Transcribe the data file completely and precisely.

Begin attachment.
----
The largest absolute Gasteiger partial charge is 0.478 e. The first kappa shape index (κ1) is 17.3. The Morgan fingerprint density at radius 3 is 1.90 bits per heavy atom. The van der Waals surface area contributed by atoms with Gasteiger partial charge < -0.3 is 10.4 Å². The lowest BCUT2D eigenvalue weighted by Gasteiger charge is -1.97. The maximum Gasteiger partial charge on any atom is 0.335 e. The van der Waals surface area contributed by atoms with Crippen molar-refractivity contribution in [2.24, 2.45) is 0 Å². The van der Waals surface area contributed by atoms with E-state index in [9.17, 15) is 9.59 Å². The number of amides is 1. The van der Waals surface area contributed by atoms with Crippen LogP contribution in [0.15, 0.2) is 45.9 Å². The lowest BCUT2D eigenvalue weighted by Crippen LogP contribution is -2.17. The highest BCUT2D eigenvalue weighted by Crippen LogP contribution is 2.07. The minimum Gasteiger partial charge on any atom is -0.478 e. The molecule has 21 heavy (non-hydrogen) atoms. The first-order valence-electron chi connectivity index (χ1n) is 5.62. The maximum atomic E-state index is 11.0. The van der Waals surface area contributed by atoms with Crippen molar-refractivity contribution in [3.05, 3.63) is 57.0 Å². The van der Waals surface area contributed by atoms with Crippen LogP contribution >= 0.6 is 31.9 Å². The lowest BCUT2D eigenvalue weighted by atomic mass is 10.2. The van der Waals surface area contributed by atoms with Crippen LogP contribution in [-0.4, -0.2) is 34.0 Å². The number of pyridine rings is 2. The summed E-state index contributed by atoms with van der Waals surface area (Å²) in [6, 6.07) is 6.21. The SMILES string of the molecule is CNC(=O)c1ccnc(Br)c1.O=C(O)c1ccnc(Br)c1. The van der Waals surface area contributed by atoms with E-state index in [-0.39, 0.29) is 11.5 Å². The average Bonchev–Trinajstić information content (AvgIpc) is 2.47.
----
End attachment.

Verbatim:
The largest absolute Gasteiger partial charge is 0.478 e. The first kappa shape index (κ1) is 17.3. The Morgan fingerprint density at radius 3 is 1.90 bits per heavy atom. The van der Waals surface area contributed by atoms with Gasteiger partial charge < -0.3 is 10.4 Å². The lowest BCUT2D eigenvalue weighted by Gasteiger charge is -1.97. The maximum Gasteiger partial charge on any atom is 0.335 e. The van der Waals surface area contributed by atoms with Crippen molar-refractivity contribution in [2.24, 2.45) is 0 Å². The van der Waals surface area contributed by atoms with E-state index in [9.17, 15) is 9.59 Å². The number of amides is 1. The van der Waals surface area contributed by atoms with Crippen LogP contribution in [0.15, 0.2) is 45.9 Å². The lowest BCUT2D eigenvalue weighted by Crippen LogP contribution is -2.17. The highest BCUT2D eigenvalue weighted by Crippen LogP contribution is 2.07. The minimum Gasteiger partial charge on any atom is -0.478 e. The molecule has 21 heavy (non-hydrogen) atoms. The first-order valence-electron chi connectivity index (χ1n) is 5.62. The maximum atomic E-state index is 11.0. The van der Waals surface area contributed by atoms with Crippen molar-refractivity contribution in [3.05, 3.63) is 57.0 Å². The van der Waals surface area contributed by atoms with Crippen LogP contribution >= 0.6 is 31.9 Å². The lowest BCUT2D eigenvalue weighted by atomic mass is 10.2. The van der Waals surface area contributed by atoms with Crippen LogP contribution in [-0.4, -0.2) is 34.0 Å². The number of pyridine rings is 2. The summed E-state index contributed by atoms with van der Waals surface area (Å²) in [6, 6.07) is 6.21. The SMILES string of the molecule is CNC(=O)c1ccnc(Br)c1.O=C(O)c1ccnc(Br)c1. The van der Waals surface area contributed by atoms with E-state index in [-0.39, 0.29) is 11.5 Å². The average Bonchev–Trinajstić information content (AvgIpc) is 2.47.